The federal government's plan to regulate payday loans is expected to change the operations of companies in the space — and create opportunities for start-ups.
New entrants now potentially will have a broader marketplace to operate within, thanks in part to the proliferation of smartphones.
As regulators clamp down on legacy players in the $38 billion market for payday loans, it's likely some will complain federal rules, including that they evaluate borrower ability to repay debt, are too onerous. It may put brick-and-mortar lenders out of business, despite their ability to charge what the Consumer Financial Protection Bureau called an annual percentage rate of nearly 400 percent.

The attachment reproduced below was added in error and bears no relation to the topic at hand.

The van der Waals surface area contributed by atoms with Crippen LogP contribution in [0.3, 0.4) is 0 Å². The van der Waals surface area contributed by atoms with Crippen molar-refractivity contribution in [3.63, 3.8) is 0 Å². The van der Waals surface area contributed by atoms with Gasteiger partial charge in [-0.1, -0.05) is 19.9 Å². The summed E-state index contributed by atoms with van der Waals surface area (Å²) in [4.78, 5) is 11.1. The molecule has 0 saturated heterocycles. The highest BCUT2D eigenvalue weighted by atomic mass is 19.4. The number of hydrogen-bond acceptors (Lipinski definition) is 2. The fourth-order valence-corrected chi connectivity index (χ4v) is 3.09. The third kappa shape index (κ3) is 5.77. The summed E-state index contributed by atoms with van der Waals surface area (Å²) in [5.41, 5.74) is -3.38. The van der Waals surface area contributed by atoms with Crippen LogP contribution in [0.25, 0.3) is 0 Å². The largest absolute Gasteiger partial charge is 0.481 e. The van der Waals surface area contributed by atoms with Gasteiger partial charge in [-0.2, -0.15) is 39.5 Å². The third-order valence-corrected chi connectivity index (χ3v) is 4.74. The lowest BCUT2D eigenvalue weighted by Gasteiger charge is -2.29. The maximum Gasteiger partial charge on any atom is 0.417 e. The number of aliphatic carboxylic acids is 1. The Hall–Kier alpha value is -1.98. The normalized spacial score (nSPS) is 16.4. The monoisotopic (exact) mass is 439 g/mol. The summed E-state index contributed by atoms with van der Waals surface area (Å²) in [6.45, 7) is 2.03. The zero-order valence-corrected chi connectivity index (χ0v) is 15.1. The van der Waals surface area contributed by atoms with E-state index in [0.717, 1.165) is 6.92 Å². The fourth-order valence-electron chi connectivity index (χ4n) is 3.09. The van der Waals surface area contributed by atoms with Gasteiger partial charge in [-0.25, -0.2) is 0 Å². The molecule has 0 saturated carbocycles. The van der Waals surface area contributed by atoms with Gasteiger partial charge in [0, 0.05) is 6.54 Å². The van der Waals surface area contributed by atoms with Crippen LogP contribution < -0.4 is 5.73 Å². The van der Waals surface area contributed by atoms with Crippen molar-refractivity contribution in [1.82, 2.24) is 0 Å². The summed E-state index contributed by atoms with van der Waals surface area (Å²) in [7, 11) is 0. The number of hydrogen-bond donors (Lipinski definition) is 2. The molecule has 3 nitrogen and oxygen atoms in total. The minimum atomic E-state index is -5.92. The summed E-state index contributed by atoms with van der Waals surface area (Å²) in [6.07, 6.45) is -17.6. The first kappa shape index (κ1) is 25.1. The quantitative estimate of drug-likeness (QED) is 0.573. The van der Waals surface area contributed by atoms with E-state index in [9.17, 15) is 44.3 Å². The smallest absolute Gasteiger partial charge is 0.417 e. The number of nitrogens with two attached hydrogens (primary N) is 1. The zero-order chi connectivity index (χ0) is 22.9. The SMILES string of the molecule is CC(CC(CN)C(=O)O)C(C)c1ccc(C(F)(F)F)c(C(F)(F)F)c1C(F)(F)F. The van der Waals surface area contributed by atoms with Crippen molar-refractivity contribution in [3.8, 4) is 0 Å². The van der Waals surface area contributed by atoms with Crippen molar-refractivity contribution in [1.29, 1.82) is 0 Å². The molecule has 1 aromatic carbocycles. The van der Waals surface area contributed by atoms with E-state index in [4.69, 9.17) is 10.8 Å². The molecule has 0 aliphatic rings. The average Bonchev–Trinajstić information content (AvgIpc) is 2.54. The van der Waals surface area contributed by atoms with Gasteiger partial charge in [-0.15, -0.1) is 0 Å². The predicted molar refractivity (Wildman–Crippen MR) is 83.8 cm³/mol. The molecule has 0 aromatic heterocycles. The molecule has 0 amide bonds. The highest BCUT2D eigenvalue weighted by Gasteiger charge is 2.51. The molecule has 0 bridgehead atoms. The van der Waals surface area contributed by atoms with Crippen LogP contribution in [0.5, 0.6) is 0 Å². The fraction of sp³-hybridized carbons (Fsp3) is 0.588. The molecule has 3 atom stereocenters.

"There's now a need for innovative services to fill the demand," said Alex Lin, head of Infocomm Investments, which backs financial technology — or fintech — companies. "The situation encourages the creation of such technology-driven innovative services to serve the greater unbanked group."